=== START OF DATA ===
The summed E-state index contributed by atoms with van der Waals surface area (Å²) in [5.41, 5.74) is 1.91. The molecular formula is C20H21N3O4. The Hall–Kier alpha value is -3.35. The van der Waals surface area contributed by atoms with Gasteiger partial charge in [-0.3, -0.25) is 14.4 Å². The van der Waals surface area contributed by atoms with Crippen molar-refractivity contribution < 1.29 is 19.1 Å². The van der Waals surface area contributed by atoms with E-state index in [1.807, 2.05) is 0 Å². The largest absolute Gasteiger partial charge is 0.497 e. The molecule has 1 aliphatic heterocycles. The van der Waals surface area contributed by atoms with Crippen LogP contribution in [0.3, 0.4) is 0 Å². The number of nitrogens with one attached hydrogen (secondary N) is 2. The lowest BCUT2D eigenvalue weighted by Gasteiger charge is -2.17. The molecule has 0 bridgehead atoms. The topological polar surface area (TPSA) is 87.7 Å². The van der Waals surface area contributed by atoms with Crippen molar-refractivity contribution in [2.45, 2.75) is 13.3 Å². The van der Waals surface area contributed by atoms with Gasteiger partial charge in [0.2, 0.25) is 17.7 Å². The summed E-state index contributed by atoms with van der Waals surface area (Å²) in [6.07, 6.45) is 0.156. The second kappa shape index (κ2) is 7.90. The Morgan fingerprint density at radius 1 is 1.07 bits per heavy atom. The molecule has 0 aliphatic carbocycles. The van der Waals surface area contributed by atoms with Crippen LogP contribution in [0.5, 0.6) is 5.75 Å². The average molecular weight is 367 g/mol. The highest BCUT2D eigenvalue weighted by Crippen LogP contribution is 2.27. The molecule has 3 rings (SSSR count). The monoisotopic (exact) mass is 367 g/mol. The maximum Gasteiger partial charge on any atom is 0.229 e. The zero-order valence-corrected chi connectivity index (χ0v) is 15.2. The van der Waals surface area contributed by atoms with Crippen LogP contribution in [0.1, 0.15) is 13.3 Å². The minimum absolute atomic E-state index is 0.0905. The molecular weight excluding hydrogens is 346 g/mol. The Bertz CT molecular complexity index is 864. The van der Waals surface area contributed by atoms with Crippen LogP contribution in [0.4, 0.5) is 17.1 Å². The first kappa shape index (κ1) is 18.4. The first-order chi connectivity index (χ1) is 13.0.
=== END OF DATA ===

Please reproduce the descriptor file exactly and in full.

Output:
The summed E-state index contributed by atoms with van der Waals surface area (Å²) in [5.41, 5.74) is 1.91. The molecular formula is C20H21N3O4. The Hall–Kier alpha value is -3.35. The van der Waals surface area contributed by atoms with Gasteiger partial charge in [-0.3, -0.25) is 14.4 Å². The van der Waals surface area contributed by atoms with Crippen molar-refractivity contribution < 1.29 is 19.1 Å². The van der Waals surface area contributed by atoms with E-state index in [1.807, 2.05) is 0 Å². The largest absolute Gasteiger partial charge is 0.497 e. The molecule has 1 aliphatic heterocycles. The van der Waals surface area contributed by atoms with Crippen LogP contribution in [0.3, 0.4) is 0 Å². The number of nitrogens with one attached hydrogen (secondary N) is 2. The lowest BCUT2D eigenvalue weighted by Gasteiger charge is -2.17. The molecule has 0 bridgehead atoms. The topological polar surface area (TPSA) is 87.7 Å². The van der Waals surface area contributed by atoms with Crippen molar-refractivity contribution in [2.45, 2.75) is 13.3 Å². The van der Waals surface area contributed by atoms with Gasteiger partial charge in [0.2, 0.25) is 17.7 Å². The summed E-state index contributed by atoms with van der Waals surface area (Å²) in [6.07, 6.45) is 0.156. The second kappa shape index (κ2) is 7.90. The Morgan fingerprint density at radius 1 is 1.07 bits per heavy atom. The molecule has 0 aliphatic carbocycles. The van der Waals surface area contributed by atoms with Crippen LogP contribution in [0.5, 0.6) is 5.75 Å². The average molecular weight is 367 g/mol. The highest BCUT2D eigenvalue weighted by Crippen LogP contribution is 2.27. The molecule has 3 rings (SSSR count). The monoisotopic (exact) mass is 367 g/mol. The maximum Gasteiger partial charge on any atom is 0.229 e. The zero-order valence-corrected chi connectivity index (χ0v) is 15.2. The van der Waals surface area contributed by atoms with Crippen LogP contribution in [0.1, 0.15) is 13.3 Å². The minimum absolute atomic E-state index is 0.0905. The molecular weight excluding hydrogens is 346 g/mol. The Bertz CT molecular complexity index is 864. The van der Waals surface area contributed by atoms with Crippen LogP contribution in [0.4, 0.5) is 17.1 Å². The first kappa shape index (κ1) is 18.4. The first-order chi connectivity index (χ1) is 13.0.